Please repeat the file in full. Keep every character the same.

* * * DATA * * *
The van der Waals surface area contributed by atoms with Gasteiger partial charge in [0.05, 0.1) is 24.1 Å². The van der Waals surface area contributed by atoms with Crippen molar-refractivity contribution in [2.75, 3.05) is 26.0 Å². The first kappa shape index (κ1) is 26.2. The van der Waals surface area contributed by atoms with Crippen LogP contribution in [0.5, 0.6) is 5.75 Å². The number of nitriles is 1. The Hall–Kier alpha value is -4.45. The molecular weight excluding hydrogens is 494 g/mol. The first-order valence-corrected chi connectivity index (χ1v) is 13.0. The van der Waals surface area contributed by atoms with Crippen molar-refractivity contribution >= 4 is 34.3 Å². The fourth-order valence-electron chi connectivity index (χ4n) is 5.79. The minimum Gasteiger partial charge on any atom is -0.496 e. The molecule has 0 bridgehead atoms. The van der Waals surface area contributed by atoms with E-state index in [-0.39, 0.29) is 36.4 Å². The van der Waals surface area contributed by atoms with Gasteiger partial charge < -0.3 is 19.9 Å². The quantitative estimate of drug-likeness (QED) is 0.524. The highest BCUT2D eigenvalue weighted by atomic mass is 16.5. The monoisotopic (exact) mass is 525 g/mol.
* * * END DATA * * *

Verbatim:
The van der Waals surface area contributed by atoms with Gasteiger partial charge in [0.05, 0.1) is 24.1 Å². The van der Waals surface area contributed by atoms with Crippen molar-refractivity contribution in [2.75, 3.05) is 26.0 Å². The first kappa shape index (κ1) is 26.2. The van der Waals surface area contributed by atoms with Crippen LogP contribution in [0.5, 0.6) is 5.75 Å². The number of nitriles is 1. The Hall–Kier alpha value is -4.45. The molecular weight excluding hydrogens is 494 g/mol. The first-order valence-corrected chi connectivity index (χ1v) is 13.0. The van der Waals surface area contributed by atoms with Crippen molar-refractivity contribution >= 4 is 34.3 Å². The fourth-order valence-electron chi connectivity index (χ4n) is 5.79. The minimum Gasteiger partial charge on any atom is -0.496 e. The molecule has 0 bridgehead atoms. The van der Waals surface area contributed by atoms with E-state index in [-0.39, 0.29) is 36.4 Å². The van der Waals surface area contributed by atoms with Gasteiger partial charge < -0.3 is 19.9 Å². The quantitative estimate of drug-likeness (QED) is 0.524. The highest BCUT2D eigenvalue weighted by atomic mass is 16.5. The monoisotopic (exact) mass is 525 g/mol.